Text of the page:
Perhaps the most remarkable of all instances of identity of fancy between Ronsard and the great English dramatist finds illustration in a classical outburst of wonderful energy in Shakespeare's Antony and Cleopatra (IV. Xii. 50-4). In that great tragedy, which shows Shakespeare's power at its zenith, Antony, on hearing the false report of Cleopatra's death, exclaims in an ecstasy of poetry, of which Plutarch gives no hint, that he will be her companion in Hades:
Where souls do couch on flowers, we’ll hand in hand,
And with our sprightly port make the ghosts gaze:
Dido and her Aeneas shall want troops,
And all the haunt be ours.
Nowhere does Shakespeare strike quite so vividly Ronsard s precise note. In his impassioned Chanson III the French poet had already greeted his mistress Hélène in the identical key.. Together he and his beloved Hélène, Ronsard declares, will pass to the Elysian fields.

Là, morts de trop aimer, sous les branches myrtines
Nous verrons tous les jours
Les anciens Héros auprès des Héroines
Ne parler que d’amours.[6]

All the divine ‘troop’ of past lovers (‘la troupe sainte autrefois amoureuse’) will come to offer greeting, and none will refuse to quit their seats for the new comers, who will ‘couch on flowers’ in midst of all:

Ny celles qui s’en vont toutes tristes ensemble,
Artemise et Didon:
Ny ceste belle Grecque à qui ta beauté semble,
Comme tu fais de nom. [7]
Puis, nous faisant asseoir dessus l’herbe fleurie,
De toutes au milieu,
Nulle en se retirant ne sera point marrie[8]
De nous quitter son lieu.

Shakespeare in his maturity was at any rate faithful to the classical sentiment which animated the poetry of the French Renaissance.

No comparative student can ignore the resemblance, whatever the precise deduction to be drawn from it, between the buoyant notes with which both Pléiade and Elizabethan schools of lyric poetry greeted the months of April and May and the floral pageantry of spring and summer. Chaucer had caught something of the same exuberance, in part at least from French lyres, more than two centuries before. But the fresh delight of Shakespeare and his contemporaries in the painted meadows and in the brilliant colours of bud and blossom seems to proclaim another mark of affinity with Ronsard and his disciples. A hundred lines or stanzas could be quoted from the French poets in terms such as these:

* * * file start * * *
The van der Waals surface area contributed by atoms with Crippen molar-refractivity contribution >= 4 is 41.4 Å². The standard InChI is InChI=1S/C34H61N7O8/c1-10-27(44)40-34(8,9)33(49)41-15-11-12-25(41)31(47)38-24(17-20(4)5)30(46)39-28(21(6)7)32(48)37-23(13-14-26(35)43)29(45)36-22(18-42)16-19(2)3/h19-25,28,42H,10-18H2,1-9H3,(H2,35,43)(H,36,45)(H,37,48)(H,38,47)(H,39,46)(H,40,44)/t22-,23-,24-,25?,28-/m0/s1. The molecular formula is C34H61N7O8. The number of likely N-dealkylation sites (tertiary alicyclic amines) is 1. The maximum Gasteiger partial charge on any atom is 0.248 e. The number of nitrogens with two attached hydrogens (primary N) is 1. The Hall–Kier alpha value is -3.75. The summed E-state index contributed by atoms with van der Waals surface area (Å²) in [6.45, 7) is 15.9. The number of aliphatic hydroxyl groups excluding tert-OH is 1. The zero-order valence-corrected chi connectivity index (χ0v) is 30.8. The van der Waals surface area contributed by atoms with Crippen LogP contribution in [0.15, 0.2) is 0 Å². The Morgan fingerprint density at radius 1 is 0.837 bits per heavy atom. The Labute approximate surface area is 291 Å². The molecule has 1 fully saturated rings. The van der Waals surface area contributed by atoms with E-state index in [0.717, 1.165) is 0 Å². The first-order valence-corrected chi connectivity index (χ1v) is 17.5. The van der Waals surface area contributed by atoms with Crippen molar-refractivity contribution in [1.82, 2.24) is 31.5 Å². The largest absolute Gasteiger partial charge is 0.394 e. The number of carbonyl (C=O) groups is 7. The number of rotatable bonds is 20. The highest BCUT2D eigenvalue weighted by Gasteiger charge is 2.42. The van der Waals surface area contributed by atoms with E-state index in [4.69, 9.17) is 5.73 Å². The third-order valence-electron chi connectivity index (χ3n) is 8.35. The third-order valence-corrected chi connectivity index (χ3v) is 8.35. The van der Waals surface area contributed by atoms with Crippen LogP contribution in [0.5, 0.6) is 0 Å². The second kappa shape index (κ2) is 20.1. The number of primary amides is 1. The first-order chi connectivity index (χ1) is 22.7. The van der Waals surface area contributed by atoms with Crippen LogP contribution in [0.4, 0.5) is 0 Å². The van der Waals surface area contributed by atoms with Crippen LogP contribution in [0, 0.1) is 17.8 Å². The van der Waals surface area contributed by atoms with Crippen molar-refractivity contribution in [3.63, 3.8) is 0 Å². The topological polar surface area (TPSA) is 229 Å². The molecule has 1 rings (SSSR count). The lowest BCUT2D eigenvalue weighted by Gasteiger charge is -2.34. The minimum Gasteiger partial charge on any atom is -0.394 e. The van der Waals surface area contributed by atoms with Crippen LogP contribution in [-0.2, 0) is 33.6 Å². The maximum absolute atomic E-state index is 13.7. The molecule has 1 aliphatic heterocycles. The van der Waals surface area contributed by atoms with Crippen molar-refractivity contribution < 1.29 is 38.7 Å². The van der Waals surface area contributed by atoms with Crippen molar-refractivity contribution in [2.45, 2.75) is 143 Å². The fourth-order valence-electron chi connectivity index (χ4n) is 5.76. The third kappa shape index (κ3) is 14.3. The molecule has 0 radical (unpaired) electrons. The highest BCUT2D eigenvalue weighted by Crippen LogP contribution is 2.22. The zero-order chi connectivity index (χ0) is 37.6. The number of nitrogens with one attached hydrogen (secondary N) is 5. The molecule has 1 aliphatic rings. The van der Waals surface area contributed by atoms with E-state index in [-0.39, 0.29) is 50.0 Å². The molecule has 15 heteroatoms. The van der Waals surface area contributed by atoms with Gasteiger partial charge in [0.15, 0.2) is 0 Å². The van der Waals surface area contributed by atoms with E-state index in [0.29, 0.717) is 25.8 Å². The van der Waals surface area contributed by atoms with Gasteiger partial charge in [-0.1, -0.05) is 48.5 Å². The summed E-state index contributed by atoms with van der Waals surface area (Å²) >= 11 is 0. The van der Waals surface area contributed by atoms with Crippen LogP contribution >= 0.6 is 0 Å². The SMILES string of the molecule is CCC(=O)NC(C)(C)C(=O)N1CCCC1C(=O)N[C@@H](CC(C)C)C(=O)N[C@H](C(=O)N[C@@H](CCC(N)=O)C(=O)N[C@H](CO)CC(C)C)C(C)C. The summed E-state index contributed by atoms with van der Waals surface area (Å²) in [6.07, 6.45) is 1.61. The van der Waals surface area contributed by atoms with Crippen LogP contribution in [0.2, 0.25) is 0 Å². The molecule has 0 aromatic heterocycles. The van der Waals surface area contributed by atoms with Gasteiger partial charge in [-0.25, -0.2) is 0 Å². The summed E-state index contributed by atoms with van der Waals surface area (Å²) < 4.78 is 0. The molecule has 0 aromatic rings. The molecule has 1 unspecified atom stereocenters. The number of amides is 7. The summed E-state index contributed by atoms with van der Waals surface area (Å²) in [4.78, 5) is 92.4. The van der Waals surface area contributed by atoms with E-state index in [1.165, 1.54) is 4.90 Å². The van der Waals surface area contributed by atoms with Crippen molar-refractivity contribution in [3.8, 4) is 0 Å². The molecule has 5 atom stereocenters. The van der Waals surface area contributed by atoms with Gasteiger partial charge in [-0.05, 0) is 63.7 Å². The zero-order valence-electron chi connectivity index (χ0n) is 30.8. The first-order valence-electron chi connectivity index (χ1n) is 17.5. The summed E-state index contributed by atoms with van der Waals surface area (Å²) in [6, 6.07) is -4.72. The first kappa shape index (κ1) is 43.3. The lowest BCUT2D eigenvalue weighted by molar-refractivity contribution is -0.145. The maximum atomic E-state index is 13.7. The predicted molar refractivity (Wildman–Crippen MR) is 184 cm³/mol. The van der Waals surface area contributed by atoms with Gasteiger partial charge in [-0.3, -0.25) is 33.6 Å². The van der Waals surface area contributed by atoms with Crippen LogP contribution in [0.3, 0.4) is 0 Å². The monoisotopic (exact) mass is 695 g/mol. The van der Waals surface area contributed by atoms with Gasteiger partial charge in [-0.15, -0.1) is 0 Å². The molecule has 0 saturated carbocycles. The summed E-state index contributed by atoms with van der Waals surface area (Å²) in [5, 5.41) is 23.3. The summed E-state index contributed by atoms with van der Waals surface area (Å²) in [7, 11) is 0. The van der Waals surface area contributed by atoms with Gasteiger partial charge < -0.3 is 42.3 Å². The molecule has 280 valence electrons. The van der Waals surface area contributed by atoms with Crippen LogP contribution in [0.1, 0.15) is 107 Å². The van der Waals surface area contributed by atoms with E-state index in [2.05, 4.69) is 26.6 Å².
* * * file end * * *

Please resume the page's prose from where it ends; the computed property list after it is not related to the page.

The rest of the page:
Avril, l’honneur des prés verts,
Jaunes, pers (i.e. azure), Qui d’une humeur bigarrée
Émaillent de mille fleurs
De couleurs
Leur parure diaprée.[9]

It was of ‘ce mois Avril’ that Ronsard wrote—
Il peint les bois les forêts et les plaines[10]
with rainbow hues—

le bel esmail qui varie
L honneur gemmé d une prairie
En mille lustres s’esclatant.[11]

Shakespeare also likened ‘flowers purple, blue, and white’ to ‘sapphires, pearls, and rich embroidery’ (Merry Wives, V. v. 75) and graphically presented spring as the season—

When daisies pied and violets blue
And lady-smocks all silver-white
And cuckoo-buds of yellow hue[12]
Do paint the meadows with delight.
Love's Labour’s Lost , V. ii. 902-5.

Pt. 2: The French Renaissance in England, pp. 226-227.

The lyric play of amorous fancy constantly runs in a mould which, whatever its ultimate origin, was reckoned by Elizabethans among French types. Elizabethan poets were wont to speculate interrogatively on the origin of love, and all seem to ring variations on a famous sonnet of Desportes (Diane, I. xxxvii. Ed. Michiels p 28):
Amour, quand fus-tu né ? Ce fut lors que la terre
S’émaille de couleurs et les bois de verdeur.
De qui fus-tu conçeu ? D’une puissante ardeur
Qu’oisiveté lascive en soy-mesmes enserre….
De qui fus-tu nourry ? D’une douce beauté,
Qui eut pour la servir jeunesse et vanité.
De quoy te repais-tu? D’une belle lumière.[13]
To like effect runs the Earl of Oxford's popular ditty:

When wert thou born, Desire? In pomp and prime of May.
By whom sweet boy wert thou begot? By fond Conceit men say.[14]


Tell me, where is fancy bred,
Or in the heart or in the head?

is in a kindred key. Shakespeare's ‘fancy’ is ‘love’.

There are indeed few lyrical topics to which the French and English writers failed to apply on some occasion or other much the same language. Juliet admonishes Romeo not to swear by the moon:

O swear not by the moon, the inconstant moon,[15]
Swear by thy gracious self ,
Which is the god of my idolatry. (II. Ii. 109 sq.)

Some twenty years before, Ronsard had given a like warning to his mistress Hélène (Livre II, Sonnet xv):

Je ne veux comparer tes beautés à la lune,
La lune est inconstante, et ton vouloir n’est qu’un;…
Tu es toute ton Dieu, ton astre et ta fortune.

In a detached poem which Ronsard wrote before 1567 as epilogue of a dramatic performance at the royal palace of Fontainebleau, he played effectively on a classical figure, and gave it a new vogue (Oeuvres, iv, 184):